Tuesday, June 30, 2009
As with all healing, there is a layering affect that occurs, like skinning an onion. Once I found that I was able to come to places of peace and feel good in my body after a Yoga class, I was ready for the next level and started experimenting more with meditation. My most profound experience was at a 10-day silent meditation retreat at which we meditated in silence, without moving, for 10 hours a day (broken up into 1 1/2 - 2 hour increments). What most people come away with there is what I am still working on as it's my next layer of healing - sitting with discomfort.
For someone who teaches a gentle form of Yoga, it may sound strange to hear me say that there are transformative benefits of sitting with discomfort. I do not mention it much in class, as I don't think it's where people need to start. But here is what I learned and am still learning in my body from this practice.
You are stronger than you think you are.
You can handle more of life's situations than you think you can handle.
There are many, many unhealthy coping strategies that we use unconsciously to numb, deaden, or distract us from feeling the knot in our stomach or the pain in our heart.
Once you allow yourself to feel strong emotions when they arise, in stillness, and let them pass through your body, you will receive amazing pieces of information about yourself and the meaning behind the intense physical reactions.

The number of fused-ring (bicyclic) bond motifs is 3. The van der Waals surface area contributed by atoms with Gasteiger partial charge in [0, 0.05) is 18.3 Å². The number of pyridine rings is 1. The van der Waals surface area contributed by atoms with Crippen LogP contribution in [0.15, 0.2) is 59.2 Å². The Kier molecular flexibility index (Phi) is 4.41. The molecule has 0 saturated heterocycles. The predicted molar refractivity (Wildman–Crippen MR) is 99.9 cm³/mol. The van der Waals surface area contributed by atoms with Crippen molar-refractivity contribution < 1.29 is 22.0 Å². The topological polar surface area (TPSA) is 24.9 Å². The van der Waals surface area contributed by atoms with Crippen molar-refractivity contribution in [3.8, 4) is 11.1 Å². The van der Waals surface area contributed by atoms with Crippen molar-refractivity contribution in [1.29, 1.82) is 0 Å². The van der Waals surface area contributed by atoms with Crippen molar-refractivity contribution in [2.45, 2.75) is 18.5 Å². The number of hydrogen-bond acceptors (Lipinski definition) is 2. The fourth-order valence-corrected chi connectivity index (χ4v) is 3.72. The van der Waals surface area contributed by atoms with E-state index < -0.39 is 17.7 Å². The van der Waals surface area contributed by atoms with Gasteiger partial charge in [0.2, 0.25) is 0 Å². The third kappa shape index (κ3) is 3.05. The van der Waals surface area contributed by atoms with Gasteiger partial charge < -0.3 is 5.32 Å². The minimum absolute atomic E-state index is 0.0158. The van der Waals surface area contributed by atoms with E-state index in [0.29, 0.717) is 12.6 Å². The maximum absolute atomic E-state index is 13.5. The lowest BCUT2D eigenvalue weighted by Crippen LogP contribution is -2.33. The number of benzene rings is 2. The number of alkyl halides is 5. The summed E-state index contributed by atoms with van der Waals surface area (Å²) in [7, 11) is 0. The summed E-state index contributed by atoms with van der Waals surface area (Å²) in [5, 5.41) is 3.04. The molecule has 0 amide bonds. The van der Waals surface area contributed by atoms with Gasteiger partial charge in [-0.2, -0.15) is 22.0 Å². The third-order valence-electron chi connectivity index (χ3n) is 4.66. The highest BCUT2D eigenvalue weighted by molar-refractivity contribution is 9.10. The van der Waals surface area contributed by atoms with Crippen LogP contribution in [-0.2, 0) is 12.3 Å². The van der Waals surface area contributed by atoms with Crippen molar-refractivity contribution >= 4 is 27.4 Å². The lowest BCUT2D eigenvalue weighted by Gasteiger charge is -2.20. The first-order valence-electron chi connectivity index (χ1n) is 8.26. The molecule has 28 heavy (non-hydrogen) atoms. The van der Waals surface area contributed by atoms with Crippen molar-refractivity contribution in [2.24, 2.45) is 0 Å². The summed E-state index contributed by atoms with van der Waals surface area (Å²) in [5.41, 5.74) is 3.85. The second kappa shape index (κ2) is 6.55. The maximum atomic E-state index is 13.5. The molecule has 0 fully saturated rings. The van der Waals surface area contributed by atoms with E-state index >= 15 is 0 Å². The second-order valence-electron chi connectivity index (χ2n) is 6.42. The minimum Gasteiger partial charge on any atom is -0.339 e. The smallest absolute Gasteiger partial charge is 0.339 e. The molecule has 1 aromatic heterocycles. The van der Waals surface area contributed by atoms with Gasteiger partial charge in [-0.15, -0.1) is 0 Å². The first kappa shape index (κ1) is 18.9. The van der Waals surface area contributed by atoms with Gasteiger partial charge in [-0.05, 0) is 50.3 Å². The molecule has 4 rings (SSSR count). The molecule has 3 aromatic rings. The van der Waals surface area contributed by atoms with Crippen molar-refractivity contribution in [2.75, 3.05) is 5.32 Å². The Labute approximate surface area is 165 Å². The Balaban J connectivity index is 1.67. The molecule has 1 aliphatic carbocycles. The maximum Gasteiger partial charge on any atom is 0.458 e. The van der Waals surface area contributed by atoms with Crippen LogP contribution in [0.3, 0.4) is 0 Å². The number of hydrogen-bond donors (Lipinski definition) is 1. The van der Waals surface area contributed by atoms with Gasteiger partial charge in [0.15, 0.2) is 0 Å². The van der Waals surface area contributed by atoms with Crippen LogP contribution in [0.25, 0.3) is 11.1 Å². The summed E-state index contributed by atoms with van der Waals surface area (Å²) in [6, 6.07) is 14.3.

The more often that we distract or numb ourselves from being with intense emotions, the stronger they become. They need to be heard, experienced, felt, without judging or supressing.
Please do not think that this means I think you should do a Yoga pose that hurts your knees, hips, back, or any other part of your body. This experimentation of being with discomfort first requires much compassion for your body and it's ability to hold emotions that need releasing. It requires a deep and intimate knowledge of your body. And it necessitates that you learn and understand the difference between physical pain (an injury about to happen) and discomfort.
This has been the next layer of healing for me. In Yoga it is referred to 'freedom from your likes and dislikes.' Your likes and dislikes are often regulated by the effect that the particular situations have on your body (think eating ice cream - like, someone cutting you off in traffic - dislike : what are the sensations that you experience as you think of these scenarios?)
Freedom in Yoga is defined by making decisions in a state of equilibrium/balance - not influenced by short-term sensations in the body.
Though I am an idealist, I don't know that I will ever be able to reach this state. But I do find that there are plenty of times when being able to make a decision or react intentionally and consciously without trying to suppress sensations in my body feels very healthy. The most difficult part of that is reminding yourself, while you are in the middle of the emotion, to just sit and watch the sensations occuring in your body, like a third person observer. It can be pretty intense, but after doing it once, it reduces your fear and allows you to be more present and clear-headed in similar situations. To me, right now, that seems like the ultimate form of living intentionally.
Peeling an onion... it sometimes brings tears but always add more life to the meal :-)
Monday, June 29, 2009